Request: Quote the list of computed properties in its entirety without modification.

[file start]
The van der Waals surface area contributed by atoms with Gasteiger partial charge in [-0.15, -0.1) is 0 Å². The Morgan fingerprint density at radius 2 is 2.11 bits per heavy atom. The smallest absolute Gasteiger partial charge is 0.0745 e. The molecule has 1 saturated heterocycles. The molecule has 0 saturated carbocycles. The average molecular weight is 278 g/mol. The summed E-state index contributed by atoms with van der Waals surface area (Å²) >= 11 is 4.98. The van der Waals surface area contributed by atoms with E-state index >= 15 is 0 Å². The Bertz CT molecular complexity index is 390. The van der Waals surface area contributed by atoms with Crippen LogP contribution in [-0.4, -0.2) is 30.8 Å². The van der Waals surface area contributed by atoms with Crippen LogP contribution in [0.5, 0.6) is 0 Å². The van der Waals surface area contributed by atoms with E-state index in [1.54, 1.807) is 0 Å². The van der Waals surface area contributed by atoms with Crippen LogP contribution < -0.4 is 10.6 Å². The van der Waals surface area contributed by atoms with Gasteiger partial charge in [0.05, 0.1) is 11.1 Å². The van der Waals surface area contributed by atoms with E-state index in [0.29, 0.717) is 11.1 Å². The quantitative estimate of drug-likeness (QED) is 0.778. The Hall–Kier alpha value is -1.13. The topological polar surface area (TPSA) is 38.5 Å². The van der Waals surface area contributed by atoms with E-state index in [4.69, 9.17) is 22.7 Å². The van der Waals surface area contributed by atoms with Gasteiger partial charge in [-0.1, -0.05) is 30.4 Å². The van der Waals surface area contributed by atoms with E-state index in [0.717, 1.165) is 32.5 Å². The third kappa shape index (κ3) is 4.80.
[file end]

The van der Waals surface area contributed by atoms with Gasteiger partial charge in [-0.15, -0.1) is 0 Å². The Morgan fingerprint density at radius 2 is 2.11 bits per heavy atom. The smallest absolute Gasteiger partial charge is 0.0745 e. The molecule has 1 saturated heterocycles. The molecule has 0 saturated carbocycles. The average molecular weight is 278 g/mol. The summed E-state index contributed by atoms with van der Waals surface area (Å²) >= 11 is 4.98. The van der Waals surface area contributed by atoms with E-state index >= 15 is 0 Å². The Bertz CT molecular complexity index is 390. The van der Waals surface area contributed by atoms with Crippen LogP contribution in [-0.4, -0.2) is 30.8 Å². The van der Waals surface area contributed by atoms with Crippen LogP contribution in [0.5, 0.6) is 0 Å². The van der Waals surface area contributed by atoms with E-state index in [1.54, 1.807) is 0 Å². The van der Waals surface area contributed by atoms with Crippen LogP contribution < -0.4 is 10.6 Å². The van der Waals surface area contributed by atoms with Gasteiger partial charge in [0.05, 0.1) is 11.1 Å². The van der Waals surface area contributed by atoms with E-state index in [0.29, 0.717) is 11.1 Å². The quantitative estimate of drug-likeness (QED) is 0.778. The Hall–Kier alpha value is -1.13. The topological polar surface area (TPSA) is 38.5 Å². The van der Waals surface area contributed by atoms with E-state index in [4.69, 9.17) is 22.7 Å². The van der Waals surface area contributed by atoms with Gasteiger partial charge in [-0.1, -0.05) is 30.4 Å². The van der Waals surface area contributed by atoms with E-state index in [0.717, 1.165) is 32.5 Å². The third kappa shape index (κ3) is 4.80.